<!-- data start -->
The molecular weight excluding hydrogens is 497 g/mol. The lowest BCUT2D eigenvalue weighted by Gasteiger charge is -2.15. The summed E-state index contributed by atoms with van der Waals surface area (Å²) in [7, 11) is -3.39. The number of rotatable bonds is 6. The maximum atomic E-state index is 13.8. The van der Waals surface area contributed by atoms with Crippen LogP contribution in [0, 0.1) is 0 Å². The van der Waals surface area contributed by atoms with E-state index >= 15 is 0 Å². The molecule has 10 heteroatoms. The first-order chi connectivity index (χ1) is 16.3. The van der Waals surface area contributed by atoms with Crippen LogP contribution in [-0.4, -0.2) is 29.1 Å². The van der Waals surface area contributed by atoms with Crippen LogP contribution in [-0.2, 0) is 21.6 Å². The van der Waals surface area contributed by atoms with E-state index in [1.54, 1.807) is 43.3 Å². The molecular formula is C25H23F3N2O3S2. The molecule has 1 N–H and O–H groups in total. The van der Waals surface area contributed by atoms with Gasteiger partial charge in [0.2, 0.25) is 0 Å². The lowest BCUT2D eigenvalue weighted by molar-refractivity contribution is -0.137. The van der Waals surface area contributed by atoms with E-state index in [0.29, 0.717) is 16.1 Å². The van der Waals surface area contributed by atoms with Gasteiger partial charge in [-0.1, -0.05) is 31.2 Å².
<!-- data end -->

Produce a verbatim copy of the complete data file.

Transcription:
The molecular weight excluding hydrogens is 497 g/mol. The lowest BCUT2D eigenvalue weighted by Gasteiger charge is -2.15. The summed E-state index contributed by atoms with van der Waals surface area (Å²) in [7, 11) is -3.39. The number of rotatable bonds is 6. The maximum atomic E-state index is 13.8. The van der Waals surface area contributed by atoms with Crippen LogP contribution in [0, 0.1) is 0 Å². The van der Waals surface area contributed by atoms with E-state index >= 15 is 0 Å². The molecule has 10 heteroatoms. The first-order chi connectivity index (χ1) is 16.3. The van der Waals surface area contributed by atoms with Crippen LogP contribution in [-0.4, -0.2) is 29.1 Å². The van der Waals surface area contributed by atoms with Crippen LogP contribution in [-0.2, 0) is 21.6 Å². The van der Waals surface area contributed by atoms with E-state index in [1.54, 1.807) is 43.3 Å². The molecular formula is C25H23F3N2O3S2. The molecule has 1 N–H and O–H groups in total. The van der Waals surface area contributed by atoms with Gasteiger partial charge in [0.2, 0.25) is 0 Å². The lowest BCUT2D eigenvalue weighted by molar-refractivity contribution is -0.137. The van der Waals surface area contributed by atoms with E-state index in [0.29, 0.717) is 16.1 Å². The van der Waals surface area contributed by atoms with Gasteiger partial charge in [-0.1, -0.05) is 31.2 Å².